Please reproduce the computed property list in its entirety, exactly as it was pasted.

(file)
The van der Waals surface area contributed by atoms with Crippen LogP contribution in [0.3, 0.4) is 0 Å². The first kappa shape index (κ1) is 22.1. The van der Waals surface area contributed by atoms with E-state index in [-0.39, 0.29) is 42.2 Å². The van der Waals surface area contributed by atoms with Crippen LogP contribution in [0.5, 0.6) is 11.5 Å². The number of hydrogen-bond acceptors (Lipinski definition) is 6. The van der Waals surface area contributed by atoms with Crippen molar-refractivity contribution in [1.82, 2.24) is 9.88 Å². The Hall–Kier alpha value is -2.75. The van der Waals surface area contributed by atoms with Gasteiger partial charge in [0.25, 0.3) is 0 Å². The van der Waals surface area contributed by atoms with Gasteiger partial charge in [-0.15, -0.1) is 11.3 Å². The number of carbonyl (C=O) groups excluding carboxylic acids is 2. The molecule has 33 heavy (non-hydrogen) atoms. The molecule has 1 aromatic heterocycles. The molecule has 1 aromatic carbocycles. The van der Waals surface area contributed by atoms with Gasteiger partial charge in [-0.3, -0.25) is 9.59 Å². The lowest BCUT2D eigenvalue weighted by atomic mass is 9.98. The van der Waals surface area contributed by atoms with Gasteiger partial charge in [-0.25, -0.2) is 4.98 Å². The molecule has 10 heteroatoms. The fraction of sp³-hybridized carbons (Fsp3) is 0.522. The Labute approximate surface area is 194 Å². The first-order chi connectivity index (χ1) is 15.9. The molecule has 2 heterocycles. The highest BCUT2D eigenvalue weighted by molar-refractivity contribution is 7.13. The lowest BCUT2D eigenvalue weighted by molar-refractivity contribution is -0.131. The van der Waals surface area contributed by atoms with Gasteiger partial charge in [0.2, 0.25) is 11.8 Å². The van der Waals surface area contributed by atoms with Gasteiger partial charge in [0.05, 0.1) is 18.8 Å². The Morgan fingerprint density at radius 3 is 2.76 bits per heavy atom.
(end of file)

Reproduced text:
The van der Waals surface area contributed by atoms with Crippen LogP contribution in [0.3, 0.4) is 0 Å². The first kappa shape index (κ1) is 22.1. The van der Waals surface area contributed by atoms with E-state index in [-0.39, 0.29) is 42.2 Å². The van der Waals surface area contributed by atoms with Crippen LogP contribution in [0.5, 0.6) is 11.5 Å². The number of hydrogen-bond acceptors (Lipinski definition) is 6. The van der Waals surface area contributed by atoms with Crippen molar-refractivity contribution in [1.82, 2.24) is 9.88 Å². The Hall–Kier alpha value is -2.75. The van der Waals surface area contributed by atoms with Gasteiger partial charge in [0.25, 0.3) is 0 Å². The van der Waals surface area contributed by atoms with Gasteiger partial charge in [-0.15, -0.1) is 11.3 Å². The number of carbonyl (C=O) groups excluding carboxylic acids is 2. The molecule has 33 heavy (non-hydrogen) atoms. The molecule has 1 aromatic heterocycles. The molecule has 1 aromatic carbocycles. The van der Waals surface area contributed by atoms with Gasteiger partial charge in [-0.3, -0.25) is 9.59 Å². The lowest BCUT2D eigenvalue weighted by atomic mass is 9.98. The van der Waals surface area contributed by atoms with Gasteiger partial charge in [-0.25, -0.2) is 4.98 Å². The molecule has 10 heteroatoms. The fraction of sp³-hybridized carbons (Fsp3) is 0.522. The Labute approximate surface area is 194 Å². The first-order chi connectivity index (χ1) is 15.9. The molecule has 2 heterocycles. The highest BCUT2D eigenvalue weighted by molar-refractivity contribution is 7.13. The lowest BCUT2D eigenvalue weighted by molar-refractivity contribution is -0.131. The van der Waals surface area contributed by atoms with Gasteiger partial charge in [0.2, 0.25) is 11.8 Å². The van der Waals surface area contributed by atoms with Gasteiger partial charge in [0.05, 0.1) is 18.8 Å². The Morgan fingerprint density at radius 3 is 2.76 bits per heavy atom.